Month: September 2021

Let’s Talk About STI’s

September is National Sexual Health Month, so what is a better way to end the month than talking about STIs (or also known as STDs).

Practicing safe sex is essential to our physical and mental health, but what is “safe sex?” We hear this phrase a lot, and it simply means taking steps to protect yourself and your partners during sex. There are many options and methods to ensure healthy and safe experiences with sex. Whether this is through open communication with our partners, using contraceptives or other forms of protection, and regular STI testing. Today’s post is focusing on all the resources available to students and non-students here at Michigan Tech, along with the surrounding community as well. 

First, let’s cover exactly what STIs are. STIs are sexually transmitted infections that are passed from individuals through sexual contact. Sexually transmitted infections are a very common and important aspect of our sexual health. Many STIs can be treated, and some are even curable! However, if they are left untreated they can cause significant problems to our body’s health. This is why it is important for us to practice safe sex, not only for ourselves but for our partners as well. Therefore, it is important for us to be keeping track of our bodies and seeing medical professionals if or when we notice changes in our medical conditions.

So, what are the best ways we can prevent STI transmission when we are sexually active? This is where communication, use of barrier methods (external & internal condoms), and regular STI testing come into play. Communication is attractive, and so is practicing safe sex! Being open and honest with sexual partners can be the first step to safe sex (after consent). Discussing things like barriers and past testing can be great steps to practicing safe sex. Speaking of barriers, using things like condoms can do more than prevent pregnancy, they can also prevent STIs. However, this is ONLY the case for barrier contraceptives. Contraceptives such as the pill, patch, IUD, and a few other contraceptives work to solely prevent pregnancies and do not prevent STIs. Making sure we are informed on which contraceptives keep us protected from each circumstance is essential. Finally, getting tested frequently for STIs is the next step to taking care of your sexual health. By seeking out testing, you are ensuring healthy sex for you and your sexual partners.

But what if you don’t have access to barrier protection, or aren’t sure where to get tested? No problem! There are plenty of resources open to the Michigan Tech community from free condoms to accessible STI testing. 

In search of protection or resources? Check out these places below.

  • The Center for Student Mental Health and Well-Being carries free condoms that are available to everyone. Just head to the campus administration building on the 3rd floor.

https://map.mtu.edu/?id=1308#!m/368429?ct/39008,36886

  • The Center for Diversity and Inclusion also carries free condoms that are available to everyone. 
  • If none of these options work out, try out the local Walmart, Walgreens, or any other drugstores you may be located by. Drugstores often carry a plethora of sizes to surely fit anyone’s needs or preferences.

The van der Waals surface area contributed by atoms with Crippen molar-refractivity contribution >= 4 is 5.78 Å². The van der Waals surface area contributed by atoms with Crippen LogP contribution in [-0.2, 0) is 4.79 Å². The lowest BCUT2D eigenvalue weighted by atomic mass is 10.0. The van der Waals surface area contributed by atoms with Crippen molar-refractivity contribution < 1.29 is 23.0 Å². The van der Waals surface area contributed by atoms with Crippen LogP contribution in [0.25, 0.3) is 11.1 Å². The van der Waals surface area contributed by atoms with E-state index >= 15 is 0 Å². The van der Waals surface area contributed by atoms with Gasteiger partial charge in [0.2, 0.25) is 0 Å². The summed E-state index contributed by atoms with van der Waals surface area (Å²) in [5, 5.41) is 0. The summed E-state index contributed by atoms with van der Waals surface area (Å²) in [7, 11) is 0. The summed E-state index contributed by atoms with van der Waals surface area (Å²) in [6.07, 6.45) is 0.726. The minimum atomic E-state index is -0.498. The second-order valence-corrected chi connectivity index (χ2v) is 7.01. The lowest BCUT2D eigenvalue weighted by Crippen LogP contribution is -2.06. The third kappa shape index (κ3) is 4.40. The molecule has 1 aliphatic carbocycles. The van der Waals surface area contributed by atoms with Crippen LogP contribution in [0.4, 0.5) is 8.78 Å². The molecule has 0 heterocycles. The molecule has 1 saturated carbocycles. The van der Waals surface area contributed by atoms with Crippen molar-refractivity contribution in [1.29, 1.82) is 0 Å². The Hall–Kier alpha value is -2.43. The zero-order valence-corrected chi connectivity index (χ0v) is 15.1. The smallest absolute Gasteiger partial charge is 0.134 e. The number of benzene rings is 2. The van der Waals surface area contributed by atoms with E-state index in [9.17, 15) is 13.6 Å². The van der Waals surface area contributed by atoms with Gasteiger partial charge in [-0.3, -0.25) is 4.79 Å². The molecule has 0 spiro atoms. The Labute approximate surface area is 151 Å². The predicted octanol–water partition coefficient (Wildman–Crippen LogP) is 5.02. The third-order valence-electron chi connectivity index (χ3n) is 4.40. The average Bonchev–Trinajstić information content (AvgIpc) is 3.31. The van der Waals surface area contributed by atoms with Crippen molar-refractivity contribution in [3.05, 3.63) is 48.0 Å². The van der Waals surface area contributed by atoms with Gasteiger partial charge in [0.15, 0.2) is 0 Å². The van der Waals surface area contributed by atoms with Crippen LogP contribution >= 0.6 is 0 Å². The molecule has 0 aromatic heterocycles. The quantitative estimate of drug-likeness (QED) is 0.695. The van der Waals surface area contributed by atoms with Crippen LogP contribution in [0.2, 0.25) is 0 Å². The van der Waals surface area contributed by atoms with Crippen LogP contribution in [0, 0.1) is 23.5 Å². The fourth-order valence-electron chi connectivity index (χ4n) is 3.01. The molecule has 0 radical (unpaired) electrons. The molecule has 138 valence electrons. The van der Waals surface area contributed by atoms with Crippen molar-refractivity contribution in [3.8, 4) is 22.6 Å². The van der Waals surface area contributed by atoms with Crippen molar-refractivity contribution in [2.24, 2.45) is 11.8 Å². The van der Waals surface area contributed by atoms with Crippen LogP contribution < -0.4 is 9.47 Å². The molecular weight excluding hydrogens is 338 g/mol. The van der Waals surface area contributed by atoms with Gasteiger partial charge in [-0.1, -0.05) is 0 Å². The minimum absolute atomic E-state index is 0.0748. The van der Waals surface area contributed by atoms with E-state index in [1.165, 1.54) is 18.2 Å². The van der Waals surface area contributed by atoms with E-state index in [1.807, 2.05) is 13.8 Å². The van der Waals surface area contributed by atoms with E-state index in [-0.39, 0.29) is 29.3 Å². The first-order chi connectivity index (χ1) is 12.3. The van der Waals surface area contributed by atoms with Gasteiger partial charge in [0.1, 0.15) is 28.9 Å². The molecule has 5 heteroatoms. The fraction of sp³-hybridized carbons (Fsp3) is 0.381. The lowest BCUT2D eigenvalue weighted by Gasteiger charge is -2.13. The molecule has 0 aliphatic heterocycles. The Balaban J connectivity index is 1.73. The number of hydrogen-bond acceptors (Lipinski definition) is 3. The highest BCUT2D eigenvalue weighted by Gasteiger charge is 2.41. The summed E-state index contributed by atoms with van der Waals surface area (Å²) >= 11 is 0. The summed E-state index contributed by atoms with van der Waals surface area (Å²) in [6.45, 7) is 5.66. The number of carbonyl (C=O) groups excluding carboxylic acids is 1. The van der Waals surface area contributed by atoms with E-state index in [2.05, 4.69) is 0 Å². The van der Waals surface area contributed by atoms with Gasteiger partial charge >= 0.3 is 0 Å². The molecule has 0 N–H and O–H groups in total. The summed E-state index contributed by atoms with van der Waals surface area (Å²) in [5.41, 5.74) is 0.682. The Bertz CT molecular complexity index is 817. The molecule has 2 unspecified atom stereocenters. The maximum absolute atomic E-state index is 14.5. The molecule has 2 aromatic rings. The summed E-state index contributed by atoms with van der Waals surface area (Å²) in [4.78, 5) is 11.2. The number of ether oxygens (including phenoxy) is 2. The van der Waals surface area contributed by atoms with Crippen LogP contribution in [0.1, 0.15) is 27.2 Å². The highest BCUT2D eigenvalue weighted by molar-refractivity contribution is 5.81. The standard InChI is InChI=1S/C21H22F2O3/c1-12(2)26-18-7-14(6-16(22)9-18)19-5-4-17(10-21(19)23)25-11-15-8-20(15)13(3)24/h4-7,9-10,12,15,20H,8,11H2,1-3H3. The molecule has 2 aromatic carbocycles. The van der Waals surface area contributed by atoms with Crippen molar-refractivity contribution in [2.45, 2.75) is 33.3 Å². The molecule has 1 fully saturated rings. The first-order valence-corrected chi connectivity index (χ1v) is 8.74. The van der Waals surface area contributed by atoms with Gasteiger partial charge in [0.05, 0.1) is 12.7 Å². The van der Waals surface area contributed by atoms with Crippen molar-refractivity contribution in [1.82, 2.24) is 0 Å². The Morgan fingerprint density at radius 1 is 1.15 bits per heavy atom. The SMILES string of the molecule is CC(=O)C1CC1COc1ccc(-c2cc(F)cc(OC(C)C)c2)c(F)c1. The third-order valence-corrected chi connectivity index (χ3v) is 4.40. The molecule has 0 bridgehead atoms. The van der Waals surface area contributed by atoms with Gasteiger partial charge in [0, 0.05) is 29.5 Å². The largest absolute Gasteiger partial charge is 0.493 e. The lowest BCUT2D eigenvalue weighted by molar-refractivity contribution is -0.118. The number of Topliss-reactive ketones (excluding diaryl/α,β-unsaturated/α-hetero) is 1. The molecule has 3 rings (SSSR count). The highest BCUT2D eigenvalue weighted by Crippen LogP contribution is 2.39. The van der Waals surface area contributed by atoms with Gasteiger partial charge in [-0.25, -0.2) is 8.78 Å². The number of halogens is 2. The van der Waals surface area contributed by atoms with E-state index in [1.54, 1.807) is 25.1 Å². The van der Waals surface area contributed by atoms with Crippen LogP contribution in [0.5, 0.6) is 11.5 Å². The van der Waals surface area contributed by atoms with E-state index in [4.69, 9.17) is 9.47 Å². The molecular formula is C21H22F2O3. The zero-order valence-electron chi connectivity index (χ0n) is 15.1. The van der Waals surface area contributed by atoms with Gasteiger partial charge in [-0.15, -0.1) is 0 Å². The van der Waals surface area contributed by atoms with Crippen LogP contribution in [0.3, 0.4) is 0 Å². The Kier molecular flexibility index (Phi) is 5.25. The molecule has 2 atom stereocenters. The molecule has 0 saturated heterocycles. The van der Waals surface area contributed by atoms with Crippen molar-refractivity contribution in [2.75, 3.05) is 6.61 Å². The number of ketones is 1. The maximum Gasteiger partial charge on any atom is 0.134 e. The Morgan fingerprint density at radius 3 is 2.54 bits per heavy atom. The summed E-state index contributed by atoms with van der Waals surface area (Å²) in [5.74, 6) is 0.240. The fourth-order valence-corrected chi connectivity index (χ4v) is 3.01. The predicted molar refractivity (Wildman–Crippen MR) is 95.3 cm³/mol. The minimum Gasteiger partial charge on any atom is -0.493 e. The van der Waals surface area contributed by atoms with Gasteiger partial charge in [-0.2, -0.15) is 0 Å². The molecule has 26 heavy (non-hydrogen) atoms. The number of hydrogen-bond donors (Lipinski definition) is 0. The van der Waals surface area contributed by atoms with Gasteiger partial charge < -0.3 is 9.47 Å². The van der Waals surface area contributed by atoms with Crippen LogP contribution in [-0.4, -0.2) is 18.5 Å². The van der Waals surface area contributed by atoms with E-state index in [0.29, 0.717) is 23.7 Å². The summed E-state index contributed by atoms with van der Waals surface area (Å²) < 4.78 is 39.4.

In search of STI Testing? Check out these places below.

  • Western Upper Peninsula Health Department offers testing for all major STIs. Fees are offered on a sliding scale based on an individual’s income. Students receive a reduced or waived fee. (Yes, free testing is an option!) Located at 540 Depot St, Hancock, MI 49930.
  • Upper Great Lakes Family Health Center provides STD screenings and HPV vaccinations. Call ahead for a face-to-face appointment. Located in the Student Development Complex.
  • Aspirus Houghton Clinic provides STD testing. Call ahead to schedule an appointment. Located next to the Houghton Walmart. 

In search of other resources? Check the ones listed below.

  • If you are looking for sexual health advice or information check out the Center for Student Mental Health website or walk down to the administration building on the 3rd floor for face-to-face help. 

https://www.mtu.edu/well-being/

  • If you are looking for more medical information on sexual health talk to your primary physician!
  • If you are wanting to research more on this topic check out the CDC website for more information.

https://www.cdc.gov/sexualhealth/Default.html

Happy National Sexual Health Month! Go get tested.


What is NAMI?

The National Alliance on Mental Illness or NAMI for short is just that.

Providing support, education, signs/symptoms, and much more, NAMI focuses on providing support to those who are affected by mental illness.

Recently on our Instagram page, we put up some stories with questions from NAMI’s StigmaFree quiz. Our goal was to help engage our student population and get people thinking about what they can do to support their friends, family, and community members who are affected. NAMI is a great resource that we wanted to make available during this time, as it is Suicide Awareness Month. Educating ourselves and others and providing resources is a small step we can take to help build a StigmaFree environment on campus. Not only does NAMI offer a quiz to help individuals think about their actions, but they also have an online pledge that can be taken. This pledge allows you to help facilitate the change in which NAMI is hoping to achieve – ending stigma and creating positive environments for those affected by mental illness.

It is rare that any of us are perfect and will walk around without a bias on the occasion, but participating in the quiz and taking the pledge, can help us put a little more accountability on one another to work on creating safe and inviting environments around our campus. If you would like to learn more about who NAMI is and what they do, go to this link.